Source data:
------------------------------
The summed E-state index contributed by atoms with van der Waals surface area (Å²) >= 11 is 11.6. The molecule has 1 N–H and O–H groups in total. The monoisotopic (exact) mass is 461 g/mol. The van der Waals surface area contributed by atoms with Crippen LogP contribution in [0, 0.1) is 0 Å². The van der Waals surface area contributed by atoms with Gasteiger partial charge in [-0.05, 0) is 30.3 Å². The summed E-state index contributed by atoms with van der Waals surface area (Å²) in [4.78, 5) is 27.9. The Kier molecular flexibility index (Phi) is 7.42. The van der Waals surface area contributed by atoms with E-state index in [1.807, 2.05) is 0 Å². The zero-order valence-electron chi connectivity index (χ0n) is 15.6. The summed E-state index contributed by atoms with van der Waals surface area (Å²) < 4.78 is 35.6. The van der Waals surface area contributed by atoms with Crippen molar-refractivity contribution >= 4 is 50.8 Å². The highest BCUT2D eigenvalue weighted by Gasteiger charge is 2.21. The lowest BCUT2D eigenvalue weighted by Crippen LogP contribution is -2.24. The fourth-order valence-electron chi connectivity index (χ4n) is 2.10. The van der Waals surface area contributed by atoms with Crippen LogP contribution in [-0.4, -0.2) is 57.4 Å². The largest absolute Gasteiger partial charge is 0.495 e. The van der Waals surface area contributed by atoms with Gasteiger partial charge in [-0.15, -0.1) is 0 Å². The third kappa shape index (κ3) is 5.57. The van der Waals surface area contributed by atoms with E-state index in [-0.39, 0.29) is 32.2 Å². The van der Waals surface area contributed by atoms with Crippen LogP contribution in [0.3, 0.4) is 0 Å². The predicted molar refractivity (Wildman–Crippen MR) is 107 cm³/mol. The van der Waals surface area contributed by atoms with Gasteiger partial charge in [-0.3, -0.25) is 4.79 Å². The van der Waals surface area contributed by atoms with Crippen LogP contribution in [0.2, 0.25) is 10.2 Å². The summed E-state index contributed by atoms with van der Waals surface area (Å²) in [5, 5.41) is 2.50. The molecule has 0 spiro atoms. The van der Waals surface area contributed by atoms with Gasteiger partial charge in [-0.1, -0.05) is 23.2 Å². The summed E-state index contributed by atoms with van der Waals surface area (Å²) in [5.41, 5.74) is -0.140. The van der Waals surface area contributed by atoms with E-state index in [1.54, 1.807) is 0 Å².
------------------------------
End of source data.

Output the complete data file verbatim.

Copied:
The summed E-state index contributed by atoms with van der Waals surface area (Å²) >= 11 is 11.6. The molecule has 1 N–H and O–H groups in total. The monoisotopic (exact) mass is 461 g/mol. The van der Waals surface area contributed by atoms with Crippen LogP contribution in [0, 0.1) is 0 Å². The van der Waals surface area contributed by atoms with Gasteiger partial charge in [-0.05, 0) is 30.3 Å². The summed E-state index contributed by atoms with van der Waals surface area (Å²) in [4.78, 5) is 27.9. The Kier molecular flexibility index (Phi) is 7.42. The van der Waals surface area contributed by atoms with E-state index in [1.807, 2.05) is 0 Å². The zero-order valence-electron chi connectivity index (χ0n) is 15.6. The summed E-state index contributed by atoms with van der Waals surface area (Å²) < 4.78 is 35.6. The van der Waals surface area contributed by atoms with Crippen molar-refractivity contribution >= 4 is 50.8 Å². The highest BCUT2D eigenvalue weighted by Gasteiger charge is 2.21. The lowest BCUT2D eigenvalue weighted by Crippen LogP contribution is -2.24. The fourth-order valence-electron chi connectivity index (χ4n) is 2.10. The van der Waals surface area contributed by atoms with Crippen LogP contribution in [-0.4, -0.2) is 57.4 Å². The largest absolute Gasteiger partial charge is 0.495 e. The van der Waals surface area contributed by atoms with Gasteiger partial charge in [-0.15, -0.1) is 0 Å². The third kappa shape index (κ3) is 5.57. The van der Waals surface area contributed by atoms with E-state index in [-0.39, 0.29) is 32.2 Å². The van der Waals surface area contributed by atoms with Crippen LogP contribution in [0.3, 0.4) is 0 Å². The predicted molar refractivity (Wildman–Crippen MR) is 107 cm³/mol. The van der Waals surface area contributed by atoms with Gasteiger partial charge in [-0.3, -0.25) is 4.79 Å². The van der Waals surface area contributed by atoms with Crippen LogP contribution in [0.2, 0.25) is 10.2 Å². The summed E-state index contributed by atoms with van der Waals surface area (Å²) in [5, 5.41) is 2.50. The molecule has 0 spiro atoms. The van der Waals surface area contributed by atoms with Gasteiger partial charge in [-0.1, -0.05) is 23.2 Å². The summed E-state index contributed by atoms with van der Waals surface area (Å²) in [5.41, 5.74) is -0.140. The van der Waals surface area contributed by atoms with E-state index in [1.54, 1.807) is 0 Å².